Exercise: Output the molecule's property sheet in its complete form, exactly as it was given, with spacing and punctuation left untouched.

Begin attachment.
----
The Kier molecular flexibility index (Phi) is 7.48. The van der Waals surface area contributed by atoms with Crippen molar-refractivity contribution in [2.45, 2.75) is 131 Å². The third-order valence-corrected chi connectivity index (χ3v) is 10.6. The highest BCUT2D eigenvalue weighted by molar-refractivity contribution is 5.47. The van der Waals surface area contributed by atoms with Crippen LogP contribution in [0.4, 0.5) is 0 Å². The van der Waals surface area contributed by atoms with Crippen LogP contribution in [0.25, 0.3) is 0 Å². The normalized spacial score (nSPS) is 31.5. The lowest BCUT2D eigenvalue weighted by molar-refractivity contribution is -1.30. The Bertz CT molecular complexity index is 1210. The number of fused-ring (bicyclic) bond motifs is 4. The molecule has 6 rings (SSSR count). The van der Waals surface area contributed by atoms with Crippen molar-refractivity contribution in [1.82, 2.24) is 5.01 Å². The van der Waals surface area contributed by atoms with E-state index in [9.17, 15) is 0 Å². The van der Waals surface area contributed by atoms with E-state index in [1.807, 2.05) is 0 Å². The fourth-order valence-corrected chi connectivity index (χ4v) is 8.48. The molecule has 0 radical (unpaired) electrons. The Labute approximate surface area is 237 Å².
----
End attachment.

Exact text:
The Kier molecular flexibility index (Phi) is 7.48. The van der Waals surface area contributed by atoms with Crippen molar-refractivity contribution in [2.45, 2.75) is 131 Å². The third-order valence-corrected chi connectivity index (χ3v) is 10.6. The highest BCUT2D eigenvalue weighted by molar-refractivity contribution is 5.47. The van der Waals surface area contributed by atoms with Crippen LogP contribution in [0.4, 0.5) is 0 Å². The van der Waals surface area contributed by atoms with Crippen LogP contribution in [0.25, 0.3) is 0 Å². The normalized spacial score (nSPS) is 31.5. The lowest BCUT2D eigenvalue weighted by molar-refractivity contribution is -1.30. The Bertz CT molecular complexity index is 1210. The number of fused-ring (bicyclic) bond motifs is 4. The molecule has 6 rings (SSSR count). The van der Waals surface area contributed by atoms with Crippen molar-refractivity contribution in [1.82, 2.24) is 5.01 Å². The van der Waals surface area contributed by atoms with E-state index in [9.17, 15) is 0 Å². The van der Waals surface area contributed by atoms with E-state index in [1.807, 2.05) is 0 Å². The fourth-order valence-corrected chi connectivity index (χ4v) is 8.48. The molecule has 0 radical (unpaired) electrons. The Labute approximate surface area is 237 Å².